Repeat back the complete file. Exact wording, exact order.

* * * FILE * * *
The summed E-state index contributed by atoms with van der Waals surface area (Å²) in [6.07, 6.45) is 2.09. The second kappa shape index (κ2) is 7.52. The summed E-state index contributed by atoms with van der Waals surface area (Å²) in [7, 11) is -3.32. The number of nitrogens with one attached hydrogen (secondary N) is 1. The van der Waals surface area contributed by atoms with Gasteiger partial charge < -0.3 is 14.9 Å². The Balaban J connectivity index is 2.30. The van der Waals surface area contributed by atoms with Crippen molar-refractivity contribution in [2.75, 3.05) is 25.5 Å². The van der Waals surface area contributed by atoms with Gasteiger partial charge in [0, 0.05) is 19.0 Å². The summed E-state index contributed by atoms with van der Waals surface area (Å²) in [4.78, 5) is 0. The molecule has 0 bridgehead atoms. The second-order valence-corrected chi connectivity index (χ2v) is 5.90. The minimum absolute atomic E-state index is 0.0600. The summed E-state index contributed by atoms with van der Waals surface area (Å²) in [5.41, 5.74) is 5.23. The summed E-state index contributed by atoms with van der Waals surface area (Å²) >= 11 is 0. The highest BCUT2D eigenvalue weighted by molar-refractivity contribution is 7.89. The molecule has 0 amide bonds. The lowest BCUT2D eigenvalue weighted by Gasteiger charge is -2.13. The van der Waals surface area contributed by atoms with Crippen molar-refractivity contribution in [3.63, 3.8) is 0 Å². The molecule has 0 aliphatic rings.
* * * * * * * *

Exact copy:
The summed E-state index contributed by atoms with van der Waals surface area (Å²) in [6.07, 6.45) is 2.09. The second kappa shape index (κ2) is 7.52. The summed E-state index contributed by atoms with van der Waals surface area (Å²) in [7, 11) is -3.32. The number of nitrogens with one attached hydrogen (secondary N) is 1. The van der Waals surface area contributed by atoms with Gasteiger partial charge < -0.3 is 14.9 Å². The Balaban J connectivity index is 2.30. The van der Waals surface area contributed by atoms with Crippen molar-refractivity contribution in [2.75, 3.05) is 25.5 Å². The van der Waals surface area contributed by atoms with Gasteiger partial charge in [0, 0.05) is 19.0 Å². The summed E-state index contributed by atoms with van der Waals surface area (Å²) in [4.78, 5) is 0. The molecule has 0 bridgehead atoms. The second-order valence-corrected chi connectivity index (χ2v) is 5.90. The minimum absolute atomic E-state index is 0.0600. The summed E-state index contributed by atoms with van der Waals surface area (Å²) in [5.41, 5.74) is 5.23. The summed E-state index contributed by atoms with van der Waals surface area (Å²) >= 11 is 0. The highest BCUT2D eigenvalue weighted by molar-refractivity contribution is 7.89. The molecule has 0 amide bonds. The lowest BCUT2D eigenvalue weighted by Gasteiger charge is -2.13. The van der Waals surface area contributed by atoms with Crippen molar-refractivity contribution in [3.63, 3.8) is 0 Å². The molecule has 0 aliphatic rings.